The research, which involved academics at Queen's University, added that embarrassment is a barrier for almost a fifth of people upon noticing a potential symptom.
This was found to be significantly higher than other jurisdictions, in the study which compared differences in cancer awareness and beliefs between NI, England, Wales, Australia, Canada, Denmark, Norway and Sweden.
A higher percentage of people here also said they worry about what the doctor might find - 30% compared to 20% in Norway.
Dr Anna Gavin, Director of Queen's NI Cancer Registry, said: "The good news for Northern Ireland is that overall, the study reported a high level of general knowledge regarding many symptoms and signs of cancer among people living here.
"Northern Ireland participants recognise 8.53 out of a possible 11 symptoms for cancer, with only Canada doing better than us.
"What is of concern, however, is that while 90% of NI people agreed that 'cancer can often be cured', only 70% disagreed with the statement 'a diagnosis of cancer is a death sentence.'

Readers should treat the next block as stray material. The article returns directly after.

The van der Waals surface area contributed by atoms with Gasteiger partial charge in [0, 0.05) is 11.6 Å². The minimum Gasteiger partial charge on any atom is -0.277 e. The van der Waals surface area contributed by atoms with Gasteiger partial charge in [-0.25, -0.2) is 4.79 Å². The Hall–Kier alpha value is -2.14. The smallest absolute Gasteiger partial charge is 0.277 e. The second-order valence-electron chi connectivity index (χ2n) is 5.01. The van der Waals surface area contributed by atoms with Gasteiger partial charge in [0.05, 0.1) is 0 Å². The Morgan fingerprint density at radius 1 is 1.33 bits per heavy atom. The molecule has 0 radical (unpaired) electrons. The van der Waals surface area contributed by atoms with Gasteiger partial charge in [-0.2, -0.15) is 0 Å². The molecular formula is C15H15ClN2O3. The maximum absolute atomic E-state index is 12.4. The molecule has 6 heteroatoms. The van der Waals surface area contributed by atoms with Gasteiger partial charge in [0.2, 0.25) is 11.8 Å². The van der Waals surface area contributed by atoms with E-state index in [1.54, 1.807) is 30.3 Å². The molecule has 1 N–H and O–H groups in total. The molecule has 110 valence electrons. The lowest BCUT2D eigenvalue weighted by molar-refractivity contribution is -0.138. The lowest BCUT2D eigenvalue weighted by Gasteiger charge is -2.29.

"This is important because there is evidence to suggest negative attitudes can be linked to delayed presentation."
Some of the possible symptoms of cancer include unexplained persistent pain, coughs, hoarseness, tiredness, sores that do not heal and night sweats.
However there is lower awareness of these in NI, particularly among groups including men, the very elderly and those with primary level education only.
Dr Gavin added that further work is needed to understand and address the barriers which prevent people from reporting symptoms as soon as they discover them.